The implications of Brett Kavanaugh’s confirmation for reproductive health politics and policies in the United States

Last month, Brett Kavanaugh, was appointed to the Supreme Court of the United States. Donald Trump made it clear that he would only nominate justices approved by the Federalist Society, and who will vote to overturn Roe v. Wade. Judge Kavanaugh’s confirmation tips the balance of the court and puts women’s constitutional right to abortion at risk.

The Supreme Court has had a longstanding Republican majority, but the replacement of Anthony M. Kennedy with Brett Kavanaugh will nonetheless have major effects. First, Kennedy was not a consistent party line Republican, and he was particularly likely to break with the position of the other four Republican judges on “social” issues such as abortion and LGBT concerns. Kavanaugh, by contrast, has been a longstanding leader of the Federalist Society, an organization dedicated to promoting partisan Republican judges. He will not be a swing vote like Kennedy was.  

The effects of this change to a reliably Republican court will be most visible in the social issues where Kennedy wavered. In particular, abortion rights and broader reproductive rights including contraception are endangered. With Kennedy as part of a longstanding 5-4 majority, the 1973 Roe versus Wade decision that legalized abortion has been maintained, while being slowly eroded by increasingly broad exceptions that allowed states to limit abortion access (e.g. onerous regulations on providers, waiting periods, invasive tests). With this fifth vote to restrict the ability of women to access and physicians to provide abortion, that trajectory will speed up. In the best case, the US will revert to a pre-Roe state where a woman’s ability to access a safe abortion depends on which state she resides. In the worst, and likely, case, Republican federal legislators will take advantage of the Court’s erosion of privacy rights to pass increasingly tough federal restrictions on abortion. Opposition to abortion is a much stronger political motivation than any theory about the appropriate distribution of powers in a federal system and we should not assume that any appeals to federalism are made in good faith.

In the immediate aftermath of an overturning of Roe, abortion would be illegal in those US states which have not specifically passed legislation overturning pre-Roe laws on their books which substantially limited access to legal abortion. Further, there are states which have passed laws since Roe limiting access to abortion which have been deemed unenforceable due to Roe and other decisions since then (including Planned Parenthood v Casey, and Whole Woman’s Health v. Hellerstedt). Therefore, if Roe were to be overturned, these old laws would be reinstated and the new ones would go into effect. In all, four states have laws that automatically ban abortion if Roe is overturned, nine states still have their unenforced, pre-Roe abortion bans in place, and seven states have laws expressing intent to restrict the right to legal abortion to the maximum extent permitted by the U.S. Supreme Court in the absence of Roe (Guttmacher 2018). Just this week, in the mid-term elections, voters in both West Virginia and Alabama passed ballot initiatives which changed their constitutions and stating there is no right to abortion in those states.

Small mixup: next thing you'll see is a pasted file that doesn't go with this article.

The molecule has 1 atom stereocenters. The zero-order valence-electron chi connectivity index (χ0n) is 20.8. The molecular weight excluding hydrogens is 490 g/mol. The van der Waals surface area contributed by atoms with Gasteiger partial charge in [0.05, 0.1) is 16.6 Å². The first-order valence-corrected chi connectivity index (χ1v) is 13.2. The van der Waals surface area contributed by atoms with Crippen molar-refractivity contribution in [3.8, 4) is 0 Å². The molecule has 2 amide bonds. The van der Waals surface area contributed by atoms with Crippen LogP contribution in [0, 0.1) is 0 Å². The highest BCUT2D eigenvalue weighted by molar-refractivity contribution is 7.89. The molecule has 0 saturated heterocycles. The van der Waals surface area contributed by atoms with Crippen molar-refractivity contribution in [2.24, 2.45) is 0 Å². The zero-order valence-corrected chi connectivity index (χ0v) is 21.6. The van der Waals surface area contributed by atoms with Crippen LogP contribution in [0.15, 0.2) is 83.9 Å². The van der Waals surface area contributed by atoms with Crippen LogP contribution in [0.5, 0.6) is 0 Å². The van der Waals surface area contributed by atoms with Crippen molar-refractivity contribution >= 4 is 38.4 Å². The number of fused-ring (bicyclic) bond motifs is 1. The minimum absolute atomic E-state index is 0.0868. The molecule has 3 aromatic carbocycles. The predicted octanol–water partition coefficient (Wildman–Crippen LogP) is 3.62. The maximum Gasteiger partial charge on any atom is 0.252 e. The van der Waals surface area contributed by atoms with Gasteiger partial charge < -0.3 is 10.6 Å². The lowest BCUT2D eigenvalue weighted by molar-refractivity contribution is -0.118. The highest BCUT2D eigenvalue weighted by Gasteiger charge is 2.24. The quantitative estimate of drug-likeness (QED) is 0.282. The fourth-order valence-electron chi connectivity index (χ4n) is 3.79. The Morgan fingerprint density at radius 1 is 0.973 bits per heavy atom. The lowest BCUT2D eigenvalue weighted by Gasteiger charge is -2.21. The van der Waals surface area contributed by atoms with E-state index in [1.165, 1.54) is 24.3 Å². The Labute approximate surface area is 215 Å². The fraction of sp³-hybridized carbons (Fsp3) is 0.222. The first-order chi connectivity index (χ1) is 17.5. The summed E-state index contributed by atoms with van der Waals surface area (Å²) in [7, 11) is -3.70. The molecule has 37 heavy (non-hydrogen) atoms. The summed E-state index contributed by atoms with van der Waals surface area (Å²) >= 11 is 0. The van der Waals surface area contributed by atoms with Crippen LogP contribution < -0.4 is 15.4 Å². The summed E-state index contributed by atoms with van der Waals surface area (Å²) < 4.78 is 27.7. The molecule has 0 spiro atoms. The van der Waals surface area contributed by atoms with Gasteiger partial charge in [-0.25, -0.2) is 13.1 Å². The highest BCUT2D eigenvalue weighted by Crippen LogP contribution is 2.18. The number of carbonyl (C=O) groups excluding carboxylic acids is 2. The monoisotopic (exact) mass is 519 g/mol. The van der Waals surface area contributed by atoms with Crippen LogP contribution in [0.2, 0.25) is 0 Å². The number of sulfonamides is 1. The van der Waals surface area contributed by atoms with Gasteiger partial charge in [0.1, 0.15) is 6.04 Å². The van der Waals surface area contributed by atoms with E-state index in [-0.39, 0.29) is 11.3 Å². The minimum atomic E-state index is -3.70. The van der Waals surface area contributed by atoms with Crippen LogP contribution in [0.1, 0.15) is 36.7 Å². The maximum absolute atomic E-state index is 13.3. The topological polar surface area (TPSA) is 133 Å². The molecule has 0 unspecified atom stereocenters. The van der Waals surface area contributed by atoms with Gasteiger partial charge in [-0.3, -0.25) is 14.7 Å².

Politicians can claim that abortion need never happens, but that is simply untrue. Almost a million women a year have exercised their right to safe, legal abortion since the passage of Roe, demonstrating the necessity of this procedure. Further, public opinion remains supportive of abortion; currently, 58% of Americans say abortion should be legal in all or most cases. No other medical procedure in this country receives as much scrutiny as abortion, and the politicization of what should be a decision between a patient and her medical provider is unwarranted. Everyone should be able to make healthcare decisions, including the decision to have an abortion, with dignity and respect, and without politicians interfering in the examination room. 

Two of us are political scientists, but one of us is a doctor, for whom this is regularly brought home. Dr. Gladstein has seen innumerable patients who need an abortion for serious medical co-morbidities, lethal fetal anomalies, or other reasons such as trying to leave an abusive relationship, or the inability to afford another child. Abortion is safe, essential health care for all these women and more.

Republicans have been seeking control of the Supreme Court for at least forty years, and repealing Roe v. Wade has been a rallying call for decades. However, as research has demonstrated over and over, abortion happens whether it is legal or not. The difference is whether it is safe and accessible. When abortion becomes clandestine, women die. Physicians take an oath to do what’s best for patients. That includes providing them with a full range of women’s health care services, including abortion, and ensuring access to health care that values their autonomy, privacy and dignity. This administration has made it clear it values none of those things, and least of all, women themselves.

Natalie Gladstein, MD, MSc, Obstetrician/Gynecologist and Physicians for Reproductive Health Fellow

Scott L. Greer, PhD. Professor of Health Management and Policy, Global Public Health and Political Science, University of Michigan

Sarah Rominski, MPH, PhD. Research Assistant Professor, Department of Obstetrics and Gynecology, University of Michigan.  

Competing interests: None declared